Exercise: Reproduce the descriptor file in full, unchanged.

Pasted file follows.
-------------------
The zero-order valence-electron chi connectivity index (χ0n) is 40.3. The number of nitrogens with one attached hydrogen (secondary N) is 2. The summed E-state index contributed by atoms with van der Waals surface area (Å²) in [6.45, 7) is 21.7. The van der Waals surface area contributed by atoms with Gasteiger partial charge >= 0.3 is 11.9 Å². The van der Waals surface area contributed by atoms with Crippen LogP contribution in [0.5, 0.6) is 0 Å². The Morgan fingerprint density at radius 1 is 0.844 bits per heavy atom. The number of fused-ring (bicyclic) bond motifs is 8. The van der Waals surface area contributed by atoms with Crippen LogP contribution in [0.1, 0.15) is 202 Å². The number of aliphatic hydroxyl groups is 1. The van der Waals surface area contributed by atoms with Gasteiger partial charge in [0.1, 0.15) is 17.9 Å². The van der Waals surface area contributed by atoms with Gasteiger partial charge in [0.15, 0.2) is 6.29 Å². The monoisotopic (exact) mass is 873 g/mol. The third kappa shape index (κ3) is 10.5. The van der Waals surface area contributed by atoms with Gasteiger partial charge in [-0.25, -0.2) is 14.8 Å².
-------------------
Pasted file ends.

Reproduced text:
The zero-order valence-electron chi connectivity index (χ0n) is 40.3. The number of nitrogens with one attached hydrogen (secondary N) is 2. The summed E-state index contributed by atoms with van der Waals surface area (Å²) in [6.45, 7) is 21.7. The van der Waals surface area contributed by atoms with Gasteiger partial charge >= 0.3 is 11.9 Å². The van der Waals surface area contributed by atoms with Crippen LogP contribution in [0.5, 0.6) is 0 Å². The Morgan fingerprint density at radius 1 is 0.844 bits per heavy atom. The number of fused-ring (bicyclic) bond motifs is 8. The van der Waals surface area contributed by atoms with Crippen LogP contribution in [0.1, 0.15) is 202 Å². The number of aliphatic hydroxyl groups is 1. The van der Waals surface area contributed by atoms with Gasteiger partial charge in [0.1, 0.15) is 17.9 Å². The van der Waals surface area contributed by atoms with Gasteiger partial charge in [0.15, 0.2) is 6.29 Å². The monoisotopic (exact) mass is 873 g/mol. The third kappa shape index (κ3) is 10.5. The van der Waals surface area contributed by atoms with Gasteiger partial charge in [-0.25, -0.2) is 14.8 Å².